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From: email@example.com (Jake)
Subject: Electronics Newbie Needs Help With A Timer Delay Circuit...
Date: 30 Sep 2002 21:35:22 -0700
NNTP-Posting-Date: 1 Oct 2002 04:35:22 GMT
Hello out there in the world of USENET, this is my first foray into
this public forum so here goes nothing...
I am an average teenage male computer user who builds his machines,
plays games, and stays up till 3 getting 9 extra 3dmarks out of his
radeon...but when it comes to electronics and circuitry, I am lost.
For the fine arts day at my school we can display our art and show it
off to the public that comes to visit and recently the senior art
students have been allowed to produce art instillations for this day.
Long story short, I had an idea for an information podium with a
simple button and a light bulb that would illuminate a transparency
revealing a message. However, to drive home a point of "our" need (the
societal 'our') for instant gratification, I wanted to introduce a
delay into the button circuit.
That is where the problem lies. Great ideas, but not the ability to
execute them. I took a trip to the shack the other day and picked up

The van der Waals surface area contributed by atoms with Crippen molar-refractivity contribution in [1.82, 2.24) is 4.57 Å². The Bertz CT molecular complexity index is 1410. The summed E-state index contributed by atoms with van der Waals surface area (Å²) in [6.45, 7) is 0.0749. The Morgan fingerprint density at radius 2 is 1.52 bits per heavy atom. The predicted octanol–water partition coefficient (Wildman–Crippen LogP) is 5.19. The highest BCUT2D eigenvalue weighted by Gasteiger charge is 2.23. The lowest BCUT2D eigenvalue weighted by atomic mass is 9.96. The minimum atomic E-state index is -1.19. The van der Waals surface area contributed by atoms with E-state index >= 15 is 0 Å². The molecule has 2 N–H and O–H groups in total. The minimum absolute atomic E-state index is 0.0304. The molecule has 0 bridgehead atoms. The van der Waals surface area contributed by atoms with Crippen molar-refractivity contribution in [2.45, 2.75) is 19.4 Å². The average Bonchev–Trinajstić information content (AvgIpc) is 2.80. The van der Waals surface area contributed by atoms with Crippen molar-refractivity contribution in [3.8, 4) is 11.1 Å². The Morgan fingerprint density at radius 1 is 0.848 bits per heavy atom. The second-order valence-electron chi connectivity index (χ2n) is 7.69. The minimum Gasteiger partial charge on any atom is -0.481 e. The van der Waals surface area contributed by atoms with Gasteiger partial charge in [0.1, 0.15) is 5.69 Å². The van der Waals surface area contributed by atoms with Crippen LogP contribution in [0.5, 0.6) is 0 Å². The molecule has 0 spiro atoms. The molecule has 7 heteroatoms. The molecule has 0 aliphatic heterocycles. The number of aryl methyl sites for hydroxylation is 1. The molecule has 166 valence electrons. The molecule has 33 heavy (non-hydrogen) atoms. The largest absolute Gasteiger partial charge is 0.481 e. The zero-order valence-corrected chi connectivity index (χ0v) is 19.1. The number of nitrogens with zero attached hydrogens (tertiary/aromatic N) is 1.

General Purpose IC breadboard
TLC555 Timing IC
I realize I will probably need more than this to complete the project
but it was a start. I was planning on using a regular ATX power supply
to supply the circuit with 5V DC and running the light bulb, (or
whatever), off of an AC line.
Like I said before I am not afraid of technology and I have done a
decent amount of soldering work, but I just don't know where to start
what to do. The actually wood construction won't be a problem as my
father is an experienced wood craftsman with tons of tools. He also
has lots of electronics experience but he can't really provide a lot
of help in the way of scratch construction. If anyone out there would
be willing to lend some advice or at least some resources or links it
would be greatly appreciated.
P.S. I also realize that people will probably think the machine is
broke and move on, however I will be putting dummy buttons around the
real one. This way people will randomly press buttons and trip the
delay circuit, but since the reaction isn't immediate, they still
won't know which button did the trick.
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